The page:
The Debaters

It was Lucerne Museum’s Annual Debate. Dimpy (Dimples) was pleased with herself. Who would have imagined, five years ago when she became Director, that an event at the Museum could be sold out – jammed! There was a waiting list for tickets, even a small black market she’d heard. She was a natural bringer together of people. It was her gift from God – or gods if there was more than one.

Dimpy was inspired by many sources. She recalled watching parliamentary debates in her childhood. Though the subject matter was generally uninteresting, members’ logical strategies and emotional appeals were fascinating. She had always enjoyed the Massey lectures – presenting original points of view. Recently she’d been impressed by a radio show called The Debaters, where pairs of comedians tried to provide the best combination of “facts and funny”.

Topics of debate were chosen by the Museum Board. In the past four years they had included, “Is Lucerne Village an independent entity or a slave to Strattus?” It was felt that Lucerne was basically a big bedroom for the local resort town of Strattus. “Should Lucerne Village retain its capacity or double in size?” It was felt that Lucerne should double in size. “Should Lucerne Village support old farms or modern industry?” This was declared a tie. Last year’s debate was controversial: “Should Lucerne Village create population quotas, or remain laissez faire?” The audience supported gender, racial, cultural, sexual orientation, religious, disability, and age-related quotas. People asked Dimpy why she had promoted debate on such a divisive issue. She said “That’s exactly why. People should speak freely, and think fiercely.”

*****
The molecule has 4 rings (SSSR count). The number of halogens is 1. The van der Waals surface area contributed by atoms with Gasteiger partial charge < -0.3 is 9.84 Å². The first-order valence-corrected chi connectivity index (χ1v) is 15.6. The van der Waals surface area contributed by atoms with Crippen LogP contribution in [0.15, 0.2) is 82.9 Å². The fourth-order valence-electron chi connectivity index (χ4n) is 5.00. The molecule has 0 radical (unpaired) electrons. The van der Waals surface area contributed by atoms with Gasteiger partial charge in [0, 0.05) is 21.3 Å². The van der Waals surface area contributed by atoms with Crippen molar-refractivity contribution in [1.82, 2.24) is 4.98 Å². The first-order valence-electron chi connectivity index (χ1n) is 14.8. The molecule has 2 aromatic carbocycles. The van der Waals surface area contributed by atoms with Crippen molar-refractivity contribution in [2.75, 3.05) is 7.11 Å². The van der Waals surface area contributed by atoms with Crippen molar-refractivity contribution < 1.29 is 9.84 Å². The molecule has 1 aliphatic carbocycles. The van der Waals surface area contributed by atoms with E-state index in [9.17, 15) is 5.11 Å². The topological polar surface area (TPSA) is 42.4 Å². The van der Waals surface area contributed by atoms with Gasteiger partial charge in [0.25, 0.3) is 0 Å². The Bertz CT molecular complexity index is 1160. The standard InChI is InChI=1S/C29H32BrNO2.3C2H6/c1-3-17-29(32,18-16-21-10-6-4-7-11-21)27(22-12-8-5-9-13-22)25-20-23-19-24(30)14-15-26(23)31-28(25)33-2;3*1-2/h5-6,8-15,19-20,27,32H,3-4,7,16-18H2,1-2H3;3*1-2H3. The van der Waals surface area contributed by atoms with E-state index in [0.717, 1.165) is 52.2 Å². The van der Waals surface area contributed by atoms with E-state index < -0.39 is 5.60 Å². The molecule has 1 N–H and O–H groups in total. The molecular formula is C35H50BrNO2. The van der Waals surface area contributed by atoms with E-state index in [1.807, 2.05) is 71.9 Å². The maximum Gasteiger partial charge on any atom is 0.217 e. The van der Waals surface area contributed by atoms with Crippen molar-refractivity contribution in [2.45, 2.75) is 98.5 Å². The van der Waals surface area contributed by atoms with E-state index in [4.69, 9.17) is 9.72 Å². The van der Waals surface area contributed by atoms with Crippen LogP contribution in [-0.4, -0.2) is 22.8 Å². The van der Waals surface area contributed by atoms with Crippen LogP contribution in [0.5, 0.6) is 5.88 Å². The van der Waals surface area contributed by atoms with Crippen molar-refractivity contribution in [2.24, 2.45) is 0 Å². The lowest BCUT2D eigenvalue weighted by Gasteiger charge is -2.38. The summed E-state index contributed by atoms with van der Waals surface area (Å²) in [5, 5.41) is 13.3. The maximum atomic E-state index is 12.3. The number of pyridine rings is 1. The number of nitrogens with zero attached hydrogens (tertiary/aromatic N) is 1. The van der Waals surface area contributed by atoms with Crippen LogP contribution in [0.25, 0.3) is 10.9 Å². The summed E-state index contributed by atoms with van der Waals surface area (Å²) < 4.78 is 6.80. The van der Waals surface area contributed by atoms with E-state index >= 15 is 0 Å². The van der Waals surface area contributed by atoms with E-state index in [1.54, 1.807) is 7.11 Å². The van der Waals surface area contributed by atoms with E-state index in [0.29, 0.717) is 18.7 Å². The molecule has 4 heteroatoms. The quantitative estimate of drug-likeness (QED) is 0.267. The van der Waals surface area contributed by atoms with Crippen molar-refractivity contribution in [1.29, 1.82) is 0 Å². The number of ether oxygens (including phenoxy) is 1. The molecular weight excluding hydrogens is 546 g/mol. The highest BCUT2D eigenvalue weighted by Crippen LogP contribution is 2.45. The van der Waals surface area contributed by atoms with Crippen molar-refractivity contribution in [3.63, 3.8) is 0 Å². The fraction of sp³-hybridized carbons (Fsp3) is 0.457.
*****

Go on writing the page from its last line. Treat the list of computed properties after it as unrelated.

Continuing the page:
Today’s topic was safer. More abstract. “Who is the true guardian of Lucerne Village: St. Lucy or Cernunnos?”

It was traditional for debaters to dress up. They did not disappoint. St. Lucy entered. She had long, blonde hair bound in plaits, topped by a wreath of greens which held seven lit candles; she wore a plain white dress, belted by a red sash; she bore a golden platter on which were small biscuits shaped like eyeballs. These symbolized the eyes that she had herself removed to be rid of a pagan suitor. She offered the biscuits to audience-members. Dimpy felt that this may be unfair, but let it go. Being eight months pregnant – the less effort expended today, the better.

Cernunnos danced in to cheers. He was dressed head to toe in a woolly brown goat skin, and bore twisting black horns. His long black boots gave the impression of hooves, and both arms and legs bore heavy golden bracelets called torcs. He carried a goatskin bag of liquor, and criss-cross belts filled with shooter glasses, which he rapidly filled and passed to audience-members. This was definitely not allowed, but Dimply also let it slide.

It was time to begin. She addressed the audience. “Welcome to the Museum’s Annual Debate. As you can see, we have a pair of very engaging characters present this evening. So without further ado, let us debate the motion of who is the true guardian of Lucerne Village. There will be four rounds in total. The first is their Arguments.”